This boom-bust cycle has already happened once before for Bitcoin. It hit nearly $31 in June 2011, then crashed, hitting $2 five months later. In essence, Bitcoin is similar to the “gold standard,” the monetary system in force before modern central banking started to take root in the 1930s. Under the gold standard, each unit of currency was worth a certain amount of gold, leaving governments few means to increase the amount of currency in circulation. No country uses the gold standard today, but some libertarians want to revive it, and see Bitcoin as a modern-day alternative or complement. “If you wipe away the misguided economics courses that we have, deflation doesn’t have to be a negative,” says Jon Matonis, a board member of the non-profit Bitcoin Foundation, created last year to foster and protect the system. “It’s not a bad thing when a citizen’s purchasing power increases.”
What is Bitcoin, exactly? Proponents will tell you it's a nonfiat currency. It's a way to do transactions in the modern age free from the government, bank, and regulatory restraints of our current fiat system. They'll tell you it's the future of commerce. It's a panacea from financial oppression. Others will tell you that Bitcoin is a flash in the pan asset, not a currency at all. It's a tulip bulb. It's a series of ones and zeroes being traded -- no, speculated upon -- without any underlying value or practical application. There is even a website devoted to maintaining the current Bitcoin-to-tulip bulb exchange rate (690 at the time of this writing, if you're looking to trade your leftover Thanksgiving orange tulips).
Like it or not, bitcoin is wrought with fraudsters, schemers, and other clever bad guys. The New York Times has reported of several instances of such schemes, including Boiler Room-style pump and dumps executed using Twitter. Earlier this week the Chinese central government barred the nation's banks from accepting bitcoin. The Bank of France issued warnings as well. Despite these soft actions, the fraudsters still act without fear of repurcussion. From the Times article:
Fortune magazine's Stephen Gandel spent a good amount of his time this week attempting to short Bitcoin. Gandel, a very smart financial mind, couldn't figure out a reasonable method to achieve the trade. Traditionally, a short trade requires shares to be borrowed from a current owner. Besides the fact that no mechanism to allow borrowing exists, would you be comfortable letting digital cowboys borrow your money in the Wild West? Gandel was able to buy put options, derivative contracts that did allow him to bet against a rise in bitcoin value, but the costs involved with executing the trade didn't make economic sense. The trade would have lost money even if the value of a bitcoin plummeted 55%! Hard to justify losing money when a price moves 55% in your favor. Does this sound like the silver market to you? Me either.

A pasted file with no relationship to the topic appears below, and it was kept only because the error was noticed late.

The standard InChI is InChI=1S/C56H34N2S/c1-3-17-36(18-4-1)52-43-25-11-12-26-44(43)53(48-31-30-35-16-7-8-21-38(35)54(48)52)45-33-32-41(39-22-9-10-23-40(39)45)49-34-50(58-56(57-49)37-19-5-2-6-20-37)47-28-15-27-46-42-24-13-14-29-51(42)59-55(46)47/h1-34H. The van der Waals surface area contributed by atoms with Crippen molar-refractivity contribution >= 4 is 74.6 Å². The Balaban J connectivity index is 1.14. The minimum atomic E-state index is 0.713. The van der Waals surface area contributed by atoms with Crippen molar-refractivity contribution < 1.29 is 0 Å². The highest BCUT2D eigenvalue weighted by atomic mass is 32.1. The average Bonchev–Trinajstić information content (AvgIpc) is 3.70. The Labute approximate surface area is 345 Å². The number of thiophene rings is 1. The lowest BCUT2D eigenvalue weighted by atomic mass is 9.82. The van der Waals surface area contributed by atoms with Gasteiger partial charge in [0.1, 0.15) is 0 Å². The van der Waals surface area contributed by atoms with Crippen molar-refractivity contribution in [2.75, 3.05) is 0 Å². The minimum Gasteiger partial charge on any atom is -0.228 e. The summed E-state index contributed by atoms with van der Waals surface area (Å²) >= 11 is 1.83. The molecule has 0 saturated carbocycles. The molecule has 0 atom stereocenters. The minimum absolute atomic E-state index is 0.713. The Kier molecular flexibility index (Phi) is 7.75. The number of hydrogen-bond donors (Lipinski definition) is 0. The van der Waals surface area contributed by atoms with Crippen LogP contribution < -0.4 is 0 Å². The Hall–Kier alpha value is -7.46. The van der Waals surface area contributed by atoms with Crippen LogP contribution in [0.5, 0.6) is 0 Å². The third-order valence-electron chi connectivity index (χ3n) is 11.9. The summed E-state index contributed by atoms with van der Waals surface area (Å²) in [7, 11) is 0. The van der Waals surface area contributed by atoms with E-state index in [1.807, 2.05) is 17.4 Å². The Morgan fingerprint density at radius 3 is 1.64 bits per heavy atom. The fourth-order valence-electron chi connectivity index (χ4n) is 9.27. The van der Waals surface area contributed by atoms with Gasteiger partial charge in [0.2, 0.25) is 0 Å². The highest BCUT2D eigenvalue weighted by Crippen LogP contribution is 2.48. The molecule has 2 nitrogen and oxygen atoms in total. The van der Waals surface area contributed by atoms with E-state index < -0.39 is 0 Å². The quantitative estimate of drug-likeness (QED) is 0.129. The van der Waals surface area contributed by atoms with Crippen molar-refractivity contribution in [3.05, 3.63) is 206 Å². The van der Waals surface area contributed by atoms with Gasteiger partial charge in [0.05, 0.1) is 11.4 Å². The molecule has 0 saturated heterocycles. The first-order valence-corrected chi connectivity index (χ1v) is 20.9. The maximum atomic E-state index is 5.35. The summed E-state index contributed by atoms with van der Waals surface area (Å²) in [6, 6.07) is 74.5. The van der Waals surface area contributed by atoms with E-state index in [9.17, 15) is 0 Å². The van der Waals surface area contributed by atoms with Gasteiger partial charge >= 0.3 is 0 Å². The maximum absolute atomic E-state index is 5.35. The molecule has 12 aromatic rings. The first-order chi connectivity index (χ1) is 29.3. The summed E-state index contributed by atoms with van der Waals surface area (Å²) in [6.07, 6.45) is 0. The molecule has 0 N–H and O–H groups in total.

Would you consider illegal drugs as a viable investment? Drugs are in demand, and as the War on Drugs raging on, the product is in short supply. But the economics don't matter in that example because of government intervention. Your entire investment could be scooped up by the DEA at any time (and also, there is the whole legality/jail time issue). The same is true of Bitcoin. With the Chinese government all but banning the currency from mainstream adoption, a significant portion of the market is wiped out overnight. The New York Times estimated that about 30% of global bitcoin purchases come from China.
Bank of America should be applauded for attempting to stay ahead of the curve. Unfortunately, this report provides no real value to investors or even bitcoin speculators. The assumptions built in are simply erroneous at this point in bitcoin's evolution. Perhaps time will prove me wrong, but for now I won't be buying any bitcoins and I'll only be buying tulips for Mother's Day.
Damn it. This next article really bothers me because it makes a lot of sense and has several valid points, particularly micropayments. It makes a strong argument for legitimizing Bitcoins. My two main concerns still remain though. First, the fluctuation of the market. If I am a vendor and I sell a product for two Bitcoins and then I go to restock my supply but have to pay four Bitcoins to my supplier because the value wildly decreased in the last few days, then I will lose money on the transaction. If I instead convert it to cash immediately rather than keeping the Bitcoins for future transactions, then why would I bother with the expense needed to maintain an accounting /processing system for that type of alternative payment? I'm not really concerned about privacy or masking the customers identity.